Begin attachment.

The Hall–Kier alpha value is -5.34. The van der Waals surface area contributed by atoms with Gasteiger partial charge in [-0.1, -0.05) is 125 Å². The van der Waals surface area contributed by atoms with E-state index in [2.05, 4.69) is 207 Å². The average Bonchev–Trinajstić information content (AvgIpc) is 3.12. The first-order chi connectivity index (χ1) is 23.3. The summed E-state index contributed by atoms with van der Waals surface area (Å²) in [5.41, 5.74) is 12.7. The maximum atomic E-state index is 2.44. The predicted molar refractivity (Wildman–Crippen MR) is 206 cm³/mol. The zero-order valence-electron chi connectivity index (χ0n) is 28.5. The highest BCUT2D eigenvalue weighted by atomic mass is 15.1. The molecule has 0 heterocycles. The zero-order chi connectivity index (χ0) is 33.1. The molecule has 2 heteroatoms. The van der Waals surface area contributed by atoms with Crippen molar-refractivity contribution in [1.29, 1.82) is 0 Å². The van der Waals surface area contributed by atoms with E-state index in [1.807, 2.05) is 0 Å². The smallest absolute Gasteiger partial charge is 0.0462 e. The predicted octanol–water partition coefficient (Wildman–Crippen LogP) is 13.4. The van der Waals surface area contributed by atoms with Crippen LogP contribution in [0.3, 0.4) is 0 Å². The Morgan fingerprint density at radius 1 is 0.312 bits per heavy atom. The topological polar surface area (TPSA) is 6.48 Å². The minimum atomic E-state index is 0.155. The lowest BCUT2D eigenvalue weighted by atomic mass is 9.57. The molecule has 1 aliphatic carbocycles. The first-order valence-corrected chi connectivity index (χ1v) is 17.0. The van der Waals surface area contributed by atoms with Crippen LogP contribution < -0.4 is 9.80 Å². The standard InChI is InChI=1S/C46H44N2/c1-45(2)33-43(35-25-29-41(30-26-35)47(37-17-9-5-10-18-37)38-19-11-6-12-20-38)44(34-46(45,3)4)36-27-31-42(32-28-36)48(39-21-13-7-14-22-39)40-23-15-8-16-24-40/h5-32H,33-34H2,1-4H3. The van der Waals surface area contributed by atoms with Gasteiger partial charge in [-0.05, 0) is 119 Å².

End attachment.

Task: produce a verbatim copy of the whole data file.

The Hall–Kier alpha value is -5.34. The van der Waals surface area contributed by atoms with Gasteiger partial charge in [-0.1, -0.05) is 125 Å². The van der Waals surface area contributed by atoms with E-state index in [2.05, 4.69) is 207 Å². The average Bonchev–Trinajstić information content (AvgIpc) is 3.12. The first-order chi connectivity index (χ1) is 23.3. The summed E-state index contributed by atoms with van der Waals surface area (Å²) in [5.41, 5.74) is 12.7. The maximum atomic E-state index is 2.44. The predicted molar refractivity (Wildman–Crippen MR) is 206 cm³/mol. The zero-order valence-electron chi connectivity index (χ0n) is 28.5. The highest BCUT2D eigenvalue weighted by atomic mass is 15.1. The molecule has 0 heterocycles. The zero-order chi connectivity index (χ0) is 33.1. The molecule has 2 heteroatoms. The van der Waals surface area contributed by atoms with Crippen molar-refractivity contribution in [1.29, 1.82) is 0 Å². The van der Waals surface area contributed by atoms with E-state index in [1.807, 2.05) is 0 Å². The smallest absolute Gasteiger partial charge is 0.0462 e. The predicted octanol–water partition coefficient (Wildman–Crippen LogP) is 13.4. The van der Waals surface area contributed by atoms with Crippen LogP contribution in [0.3, 0.4) is 0 Å². The Morgan fingerprint density at radius 1 is 0.312 bits per heavy atom. The topological polar surface area (TPSA) is 6.48 Å². The minimum atomic E-state index is 0.155. The lowest BCUT2D eigenvalue weighted by atomic mass is 9.57. The molecule has 1 aliphatic carbocycles. The first-order valence-corrected chi connectivity index (χ1v) is 17.0. The van der Waals surface area contributed by atoms with Crippen LogP contribution < -0.4 is 9.80 Å². The standard InChI is InChI=1S/C46H44N2/c1-45(2)33-43(35-25-29-41(30-26-35)47(37-17-9-5-10-18-37)38-19-11-6-12-20-38)44(34-46(45,3)4)36-27-31-42(32-28-36)48(39-21-13-7-14-22-39)40-23-15-8-16-24-40/h5-32H,33-34H2,1-4H3. The van der Waals surface area contributed by atoms with Gasteiger partial charge in [-0.05, 0) is 119 Å².